Academic journal article Journal of Teacher Education

Learning "New" Instructional Strategies: Pedagogical Innovation, Teacher Professional Development, Understanding and Concerns

Academic journal article Journal of Teacher Education

Learning "New" Instructional Strategies: Pedagogical Innovation, Teacher Professional Development, Understanding and Concerns

Article excerpt

Introduction

Teachers and teacher professional development (TPD) are fundamental to any effective educational innovation effort (Darling-Hammond, 2017; Desimone, 2009; Fullan, 2007). Even when school systems are successful, there are constant efforts to improve. We examine the case of one TPD effort undertaken at one school in an educational system which is considered to be highly successful. Although the nation, Singapore, consistently ranks at or near the top in assessments such as Programme for International Student Assessment (PISA) (Organisation for Economic Co-operation and Development, 2017) and Progress in International Reading Literacy Study (PIRLS) (Mullis, Martin, Foy, & Hooper, 2017), the school we worked with found that their students were weak in reading and hoped that innovations in teaching would lead to improvement. The Singaporean educational system is highly centralized with national syllabi for each subject set by the Ministry of Education (MOE) and national examinations at critical educational junctures (e.g., the end of primary school). For English Language (EL) at primary grade levels, there is also a national curriculum known as Strategies for English Language Learning and Reading (STELLAR; Curriculum Planning & Development Division [CPDD], 2008-2016) which is optional in principle but which has been taken up wholly or in part by most primary schools.

Our research team engaged in a collaborative, multiyear, professional development project focused on reading instruction. Based on our initial observations and our knowledge of local education policies, we focused on teacher-led discussion in reading comprehension lessons. In making this choice, we factored in features of the local educational culture such as the importance of teacher control and authority and the prevalence of teacher-led discussion (Curdt-Christiansen & Silver, 2012), as well as teachers' perceptions that their role is to teach the curriculum (rather than, for example, seeing themselves as change agents who shape the curriculum; cf. van der Heijden, Geldens, Beijaard, & Popeijus, 2015).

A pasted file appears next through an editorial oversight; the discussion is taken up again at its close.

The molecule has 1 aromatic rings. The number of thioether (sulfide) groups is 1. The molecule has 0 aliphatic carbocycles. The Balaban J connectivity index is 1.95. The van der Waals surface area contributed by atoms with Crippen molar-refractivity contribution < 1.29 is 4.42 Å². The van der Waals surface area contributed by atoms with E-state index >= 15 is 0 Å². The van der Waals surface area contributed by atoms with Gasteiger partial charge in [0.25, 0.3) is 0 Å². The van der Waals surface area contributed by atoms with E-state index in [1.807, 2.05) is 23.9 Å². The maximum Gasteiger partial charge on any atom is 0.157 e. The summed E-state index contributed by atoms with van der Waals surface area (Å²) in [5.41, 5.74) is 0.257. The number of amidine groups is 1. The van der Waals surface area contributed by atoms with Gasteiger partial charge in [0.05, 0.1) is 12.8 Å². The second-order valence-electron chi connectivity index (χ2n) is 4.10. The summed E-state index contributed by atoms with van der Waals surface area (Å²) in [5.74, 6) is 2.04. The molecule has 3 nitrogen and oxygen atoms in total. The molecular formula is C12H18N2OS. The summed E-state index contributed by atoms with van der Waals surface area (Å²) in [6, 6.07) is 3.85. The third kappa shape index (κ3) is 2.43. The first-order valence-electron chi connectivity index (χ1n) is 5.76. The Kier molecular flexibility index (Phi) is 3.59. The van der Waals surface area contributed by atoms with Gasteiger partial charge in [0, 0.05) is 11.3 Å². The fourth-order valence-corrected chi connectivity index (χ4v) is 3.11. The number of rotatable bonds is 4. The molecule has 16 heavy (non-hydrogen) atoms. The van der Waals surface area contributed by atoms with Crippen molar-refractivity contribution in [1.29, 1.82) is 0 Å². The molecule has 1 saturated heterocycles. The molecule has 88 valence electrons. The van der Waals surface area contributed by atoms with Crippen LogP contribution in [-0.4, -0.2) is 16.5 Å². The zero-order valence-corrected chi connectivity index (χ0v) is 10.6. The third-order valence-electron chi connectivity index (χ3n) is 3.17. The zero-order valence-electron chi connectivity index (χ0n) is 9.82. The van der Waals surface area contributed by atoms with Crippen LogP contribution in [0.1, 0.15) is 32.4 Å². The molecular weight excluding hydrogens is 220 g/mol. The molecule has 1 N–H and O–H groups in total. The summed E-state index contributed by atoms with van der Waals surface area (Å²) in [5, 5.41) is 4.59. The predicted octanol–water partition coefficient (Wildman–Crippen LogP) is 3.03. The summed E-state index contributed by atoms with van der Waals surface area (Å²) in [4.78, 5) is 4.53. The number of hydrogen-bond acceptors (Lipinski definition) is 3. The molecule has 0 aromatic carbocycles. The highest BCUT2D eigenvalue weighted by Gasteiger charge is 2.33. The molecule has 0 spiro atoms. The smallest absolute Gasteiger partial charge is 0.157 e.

Deep teacher learning can result when collaboration, an enabling school culture and pedagogical innovation mesh (Hennessy, Mercer, & Warwick, 2011; Kraft & Papay, 2014; Lefstein, 2008), and when TPD is effectively supported and facilitated (e.g., Borko, Elliott, & Uchiyama, 2002; Gonzalez, Deal, & Skultety, 2016). However, it is well-known that teachers might make sense of pedagogical innovations differently than the originators of the innovation intended (e.g., Cohen, 1990; Spillane, Reiser, & Reimer, 2002). In addition, changes in classroom practices take time to develop (Garet, Porter, Desimone, Birman, & Yoon, 2001). How could we gauge and engage teachers' evolving "sense-making" of the innovation?

Bakkenes, Vermunt, and Wubbles (2010) point out that "meaning-oriented learning (e.g., trying to extend one's understanding of own practice and of new ideas, trying new practices based on that understanding) is an important aspect of teacher and student learning" (p. 546, emphasis ours). Examining in-class practices would show only the outcome of the innovation without opportunities for engaging with teachers in a more process-oriented way. We felt that tracking teacher understanding (TU) could provide a window into the process of learning. In this article, we discuss our efforts to understand the evolving understandings of participating teachers and how those efforts shed light on the TPD process.

TPD and Teacher Understanding

Teachers' practices and beliefs (e.g., Burke, 2013; de Vries, van de Grift, & Jansen, 2014) as well as the sequence of development in these practices and beliefs (Clark & Hollingsworth, 2002) have been extensively studied. While some models have emphasized stages of development (e.g., Katz, n.d.; Nolder, 1992), Dell'Alba and Sandberg (2006, p. …

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